Urban Education Live supported a recent exhibition of student work in a busy supermarket in Sheffield. Architectural design projects by undergraduate and masters students were on show in the Tesco Extra in the residential neighbourhood of Burngreave for a week in June. The exhibition, showing proposals for sites in the city centre and in Burngreave, was designed and curated by MArch Studio in Residence, tutored by Carolyn Butterworth, and Year 2 BA students, tutored by Cith Skelcher and Mark Parsons.
The Studio in Residence projects were developed in collaboration with local people and community groups from Burngreave exploring the theme ‘Play in the City’. The resulting proposals are sited along Sheffield’s Steel Route, a line that connects the city centre with the neighbourhood of Burngreave. The second year students designed housing projects for several sites in Burngreave, investigating the options of shared residential streets.
On the first day of the exhibition the students were available to discuss their projects with customers in Tesco Extra. The MArch students have been acting as co-researchers for UEL this year. The MArch students invited visitors to fill in surveys to gain feedback on the relevance of the speculative projects to local people, local perception of the University and suggestions of how the University can better help people to build urban capacity and shape their local neighbourhoods and city.
This exhibition was an opportunity to show local people design proposals for sites that they will know well. Some of them may have even contributed to the ideas exhibited through earlier engagement activities in Burngreave. There was a great deal of interest and positive reception to the student work and the conversations that the work prompted have highlighted many potential opportunities for further collaborations between UEL, Studio in Residence and Burngreave.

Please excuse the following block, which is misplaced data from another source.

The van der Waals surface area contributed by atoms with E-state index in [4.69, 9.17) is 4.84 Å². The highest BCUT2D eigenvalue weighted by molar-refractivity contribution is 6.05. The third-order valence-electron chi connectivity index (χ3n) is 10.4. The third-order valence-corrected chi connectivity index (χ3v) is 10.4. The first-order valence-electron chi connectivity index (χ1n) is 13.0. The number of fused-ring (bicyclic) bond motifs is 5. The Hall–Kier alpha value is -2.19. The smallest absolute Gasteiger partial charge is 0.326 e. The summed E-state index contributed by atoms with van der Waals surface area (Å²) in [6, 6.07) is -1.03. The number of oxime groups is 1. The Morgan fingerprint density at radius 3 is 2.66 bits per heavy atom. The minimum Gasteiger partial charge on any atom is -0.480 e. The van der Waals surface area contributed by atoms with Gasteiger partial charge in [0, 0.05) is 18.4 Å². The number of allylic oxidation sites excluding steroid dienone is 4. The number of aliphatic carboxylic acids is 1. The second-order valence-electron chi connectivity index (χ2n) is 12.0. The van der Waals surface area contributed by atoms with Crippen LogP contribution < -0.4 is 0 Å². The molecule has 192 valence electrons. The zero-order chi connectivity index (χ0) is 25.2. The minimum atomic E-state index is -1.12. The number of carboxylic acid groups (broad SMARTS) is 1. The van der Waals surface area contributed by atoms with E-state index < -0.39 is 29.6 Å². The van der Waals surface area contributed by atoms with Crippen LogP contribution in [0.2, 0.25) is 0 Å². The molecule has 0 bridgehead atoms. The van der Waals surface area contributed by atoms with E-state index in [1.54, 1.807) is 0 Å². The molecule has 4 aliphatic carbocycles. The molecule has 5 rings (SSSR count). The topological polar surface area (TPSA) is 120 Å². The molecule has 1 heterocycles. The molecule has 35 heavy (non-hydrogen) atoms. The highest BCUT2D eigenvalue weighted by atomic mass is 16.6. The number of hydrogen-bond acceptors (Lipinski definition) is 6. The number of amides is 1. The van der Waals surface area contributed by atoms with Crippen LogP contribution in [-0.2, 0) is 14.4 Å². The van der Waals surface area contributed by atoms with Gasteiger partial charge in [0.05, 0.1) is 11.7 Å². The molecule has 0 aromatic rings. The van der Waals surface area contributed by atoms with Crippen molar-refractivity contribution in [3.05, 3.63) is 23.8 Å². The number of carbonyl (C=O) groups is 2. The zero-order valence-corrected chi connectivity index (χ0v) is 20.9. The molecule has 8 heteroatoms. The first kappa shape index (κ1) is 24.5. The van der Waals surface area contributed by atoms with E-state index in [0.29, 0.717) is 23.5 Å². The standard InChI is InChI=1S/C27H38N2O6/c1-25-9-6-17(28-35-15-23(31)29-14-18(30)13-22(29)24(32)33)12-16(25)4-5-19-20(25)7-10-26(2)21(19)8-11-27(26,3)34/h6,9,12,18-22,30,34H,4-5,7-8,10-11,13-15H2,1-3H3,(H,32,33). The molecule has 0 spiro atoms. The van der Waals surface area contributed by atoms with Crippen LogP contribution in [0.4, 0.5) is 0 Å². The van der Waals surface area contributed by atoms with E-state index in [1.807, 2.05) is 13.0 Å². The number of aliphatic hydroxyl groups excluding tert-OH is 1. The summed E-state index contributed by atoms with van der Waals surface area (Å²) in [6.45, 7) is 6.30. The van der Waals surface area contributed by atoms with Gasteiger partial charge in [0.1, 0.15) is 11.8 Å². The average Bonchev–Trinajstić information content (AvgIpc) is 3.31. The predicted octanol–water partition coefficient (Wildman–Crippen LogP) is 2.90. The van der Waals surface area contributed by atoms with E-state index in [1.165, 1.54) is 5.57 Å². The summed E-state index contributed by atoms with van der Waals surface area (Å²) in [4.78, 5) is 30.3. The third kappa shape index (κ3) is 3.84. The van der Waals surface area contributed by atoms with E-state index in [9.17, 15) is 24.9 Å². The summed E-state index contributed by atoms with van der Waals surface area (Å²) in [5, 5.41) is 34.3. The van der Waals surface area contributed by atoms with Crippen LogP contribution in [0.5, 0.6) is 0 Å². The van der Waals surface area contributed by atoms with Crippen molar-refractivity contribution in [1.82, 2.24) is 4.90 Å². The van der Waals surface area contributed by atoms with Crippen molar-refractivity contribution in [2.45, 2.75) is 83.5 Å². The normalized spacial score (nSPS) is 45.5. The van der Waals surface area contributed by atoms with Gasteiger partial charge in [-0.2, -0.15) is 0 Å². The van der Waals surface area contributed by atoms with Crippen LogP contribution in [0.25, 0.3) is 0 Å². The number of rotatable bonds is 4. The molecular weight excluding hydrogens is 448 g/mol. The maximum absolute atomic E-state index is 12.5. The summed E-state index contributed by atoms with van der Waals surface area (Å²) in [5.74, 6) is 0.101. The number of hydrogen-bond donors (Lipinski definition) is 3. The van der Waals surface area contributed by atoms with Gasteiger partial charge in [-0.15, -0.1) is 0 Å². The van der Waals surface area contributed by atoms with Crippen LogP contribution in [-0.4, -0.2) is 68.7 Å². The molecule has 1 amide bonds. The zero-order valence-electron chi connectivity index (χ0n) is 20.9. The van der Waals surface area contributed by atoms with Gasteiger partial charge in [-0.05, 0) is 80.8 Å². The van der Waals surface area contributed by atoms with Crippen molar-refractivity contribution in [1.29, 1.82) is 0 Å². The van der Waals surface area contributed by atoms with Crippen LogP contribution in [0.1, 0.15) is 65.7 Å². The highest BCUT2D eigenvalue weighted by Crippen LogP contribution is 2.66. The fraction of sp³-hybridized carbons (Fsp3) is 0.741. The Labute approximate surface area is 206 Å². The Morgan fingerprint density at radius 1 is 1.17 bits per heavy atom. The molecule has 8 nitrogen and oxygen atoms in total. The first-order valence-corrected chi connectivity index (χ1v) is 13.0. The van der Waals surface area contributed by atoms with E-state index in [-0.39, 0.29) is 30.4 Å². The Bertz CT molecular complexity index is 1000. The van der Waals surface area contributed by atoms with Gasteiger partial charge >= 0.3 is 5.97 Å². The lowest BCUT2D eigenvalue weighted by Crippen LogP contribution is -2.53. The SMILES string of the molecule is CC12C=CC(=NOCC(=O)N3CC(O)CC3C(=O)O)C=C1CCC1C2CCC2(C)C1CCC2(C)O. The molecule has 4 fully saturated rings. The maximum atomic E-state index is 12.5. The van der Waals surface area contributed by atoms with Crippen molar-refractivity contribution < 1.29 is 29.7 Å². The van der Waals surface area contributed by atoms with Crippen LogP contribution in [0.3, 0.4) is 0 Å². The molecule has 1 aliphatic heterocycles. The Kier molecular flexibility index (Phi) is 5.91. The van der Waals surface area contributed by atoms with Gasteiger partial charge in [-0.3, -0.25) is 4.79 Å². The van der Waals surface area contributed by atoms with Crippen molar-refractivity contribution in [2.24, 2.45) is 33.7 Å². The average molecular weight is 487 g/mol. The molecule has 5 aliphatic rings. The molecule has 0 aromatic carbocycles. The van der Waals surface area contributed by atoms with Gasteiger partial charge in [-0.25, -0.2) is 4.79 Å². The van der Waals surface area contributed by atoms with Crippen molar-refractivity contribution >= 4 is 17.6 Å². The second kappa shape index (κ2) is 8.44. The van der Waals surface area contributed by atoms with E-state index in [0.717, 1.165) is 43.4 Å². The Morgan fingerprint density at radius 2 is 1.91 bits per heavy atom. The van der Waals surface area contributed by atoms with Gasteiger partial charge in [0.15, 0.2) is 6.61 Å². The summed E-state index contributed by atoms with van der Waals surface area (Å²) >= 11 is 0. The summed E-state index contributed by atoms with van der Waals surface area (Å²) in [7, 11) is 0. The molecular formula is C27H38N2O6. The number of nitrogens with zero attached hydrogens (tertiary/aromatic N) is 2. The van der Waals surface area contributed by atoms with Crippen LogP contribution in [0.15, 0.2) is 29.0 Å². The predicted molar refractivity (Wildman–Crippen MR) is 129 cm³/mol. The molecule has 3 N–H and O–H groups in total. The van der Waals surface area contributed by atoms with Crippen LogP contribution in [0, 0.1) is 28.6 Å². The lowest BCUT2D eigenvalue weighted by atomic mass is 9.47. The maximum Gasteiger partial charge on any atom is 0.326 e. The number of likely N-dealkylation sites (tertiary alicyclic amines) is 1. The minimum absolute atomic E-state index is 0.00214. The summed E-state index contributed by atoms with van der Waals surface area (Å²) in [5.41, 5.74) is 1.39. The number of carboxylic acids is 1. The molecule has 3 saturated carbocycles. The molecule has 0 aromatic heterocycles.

This exhibition was the second of two such events in Burngreave — students from Studio in Residence exhibited and discussed their projects with local people in Burngreave Library earlier this year in February. The event with the title: ‘’Design your own Sheffield!’’ was aimed at exploring how Sheffield as a city could be more playful, more connected, and more equal for the local communities.
A temporary one-day use of the library space provided a focal point where students had the chance to talk to local people, who shared their ideas about the area they live in, and commented on student proposals. Working locally gives the students and the research team the opportunity to work ‘in residence’ with local people, beginning to build a relationship of trust between academia and local citizens — and developing proposals that are relevant and sustainable.
These events/exhibitions of student projects are part of the ‘satellite hubs’ in the Pitsmoor/Burngreave area of Sheffield, where they work as temporary extensions to Live Works hub located on the Moor in the city centre. Local hubs are also points of doing research by doing interviews and surveys with the people who live and/or work in the area, as well as developing design proposals by the students.